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ira is abbreviation for (Individual Retirement Arrangement), what I don't understand: what is the relation between (retirement) word and a brokerage account? or does this word have different meaning here?

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IRA is an Individual Retirement Arrangement.

An account that is an IRA can be at a bank, credit union, a broker, a mutual fund family. Inside that IRA you can invest in stocks, bonds, Certificates of deposit

According to the IRS: Topic No. 451 Individual Retirement Arrangements (IRAs)

An individual retirement arrangement (IRA) is a tax-favored personal savings arrangement, which allows you to set aside money for retirement. There are several different types of IRAs, including traditional IRAs and Roth IRAs. You can set up an IRA with a bank, insurance company, or other financial institution.

An IRA has a set of rules regarding when you can take distributions, how they are taxed, and annual limits.

Some people also have access though their employers a 401(k) or other similar retirement account. To make things even more confusing many times the 401(k) is manged by one of the large investment companies. The IRA and 401(k) have different rules.

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  • but I'm not from u.s, does this description apply for non u.s? – huab Jun 22 at 13:51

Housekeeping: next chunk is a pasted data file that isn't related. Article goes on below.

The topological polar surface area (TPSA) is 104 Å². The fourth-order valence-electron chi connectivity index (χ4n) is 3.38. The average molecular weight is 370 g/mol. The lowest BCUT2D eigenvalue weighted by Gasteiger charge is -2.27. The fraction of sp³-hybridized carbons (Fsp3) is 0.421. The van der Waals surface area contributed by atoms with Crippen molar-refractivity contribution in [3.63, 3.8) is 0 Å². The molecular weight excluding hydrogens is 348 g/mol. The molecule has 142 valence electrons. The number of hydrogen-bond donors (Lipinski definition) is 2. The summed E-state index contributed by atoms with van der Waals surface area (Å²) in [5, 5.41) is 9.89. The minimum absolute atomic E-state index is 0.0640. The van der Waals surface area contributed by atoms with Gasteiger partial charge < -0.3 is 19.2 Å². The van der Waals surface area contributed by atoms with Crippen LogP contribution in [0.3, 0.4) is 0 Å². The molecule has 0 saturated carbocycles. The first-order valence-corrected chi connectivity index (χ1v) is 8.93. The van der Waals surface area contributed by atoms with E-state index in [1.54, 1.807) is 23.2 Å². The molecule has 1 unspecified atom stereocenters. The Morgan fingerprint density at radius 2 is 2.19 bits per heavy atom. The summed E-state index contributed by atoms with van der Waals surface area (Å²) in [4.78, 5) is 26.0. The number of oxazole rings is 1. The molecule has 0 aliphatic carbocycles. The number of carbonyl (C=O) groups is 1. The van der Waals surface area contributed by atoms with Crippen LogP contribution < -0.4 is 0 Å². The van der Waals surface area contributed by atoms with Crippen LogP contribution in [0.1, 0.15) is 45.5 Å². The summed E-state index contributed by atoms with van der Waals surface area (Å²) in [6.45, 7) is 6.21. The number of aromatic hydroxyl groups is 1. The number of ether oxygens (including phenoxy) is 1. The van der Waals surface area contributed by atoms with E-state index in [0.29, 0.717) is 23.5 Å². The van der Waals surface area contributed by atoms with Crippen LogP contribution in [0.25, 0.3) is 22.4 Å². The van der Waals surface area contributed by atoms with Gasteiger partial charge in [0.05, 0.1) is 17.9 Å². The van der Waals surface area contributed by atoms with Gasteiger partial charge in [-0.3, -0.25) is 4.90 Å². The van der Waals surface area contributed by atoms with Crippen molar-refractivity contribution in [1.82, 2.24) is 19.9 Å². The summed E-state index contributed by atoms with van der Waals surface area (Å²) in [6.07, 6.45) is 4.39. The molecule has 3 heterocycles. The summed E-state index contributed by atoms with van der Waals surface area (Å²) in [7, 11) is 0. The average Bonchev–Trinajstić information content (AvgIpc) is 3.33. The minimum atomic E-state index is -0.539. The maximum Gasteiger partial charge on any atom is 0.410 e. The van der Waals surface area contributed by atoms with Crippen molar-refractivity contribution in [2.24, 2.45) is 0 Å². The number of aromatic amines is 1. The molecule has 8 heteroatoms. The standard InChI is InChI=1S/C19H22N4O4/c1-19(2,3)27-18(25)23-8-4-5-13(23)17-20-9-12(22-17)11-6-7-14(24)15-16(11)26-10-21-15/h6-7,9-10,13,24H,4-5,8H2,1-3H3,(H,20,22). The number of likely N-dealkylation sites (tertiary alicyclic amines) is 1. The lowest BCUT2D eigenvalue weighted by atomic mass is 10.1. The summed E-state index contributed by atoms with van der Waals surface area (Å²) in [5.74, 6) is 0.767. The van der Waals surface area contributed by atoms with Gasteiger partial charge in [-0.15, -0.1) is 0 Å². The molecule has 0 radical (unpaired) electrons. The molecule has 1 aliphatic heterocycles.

• Based on your answer, I conclude that ira is a common term in united states, and not limited to trading ,, thank you – huab Jun 22 at 13:52
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    @huab - Terms like IRA and 401K are based on the language in the US tax code. Your country may have similar constructs, but they might have different names. – JohnFx Jun 22 at 21:36
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IRA is a special type of tax-advantaged account in the USA that is intended to encourage people to save and invest for their own retirement. In general, if you pull money out of an IRA before you reach retirement age, you lose the tax advantages and may even have to pay a penalty.

Merriam-Webster defines Retirement as:

1a : an act of retiring : the state of being retired

b : withdrawal from one's position or occupation or from active working life

c : the age at which one normally retires: reaches retirement in May

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  • Though the penalty for withdrawal is simply based on calendar age: there's no requirement that you actually be retired. – jamesqf Jun 22 at 17:02

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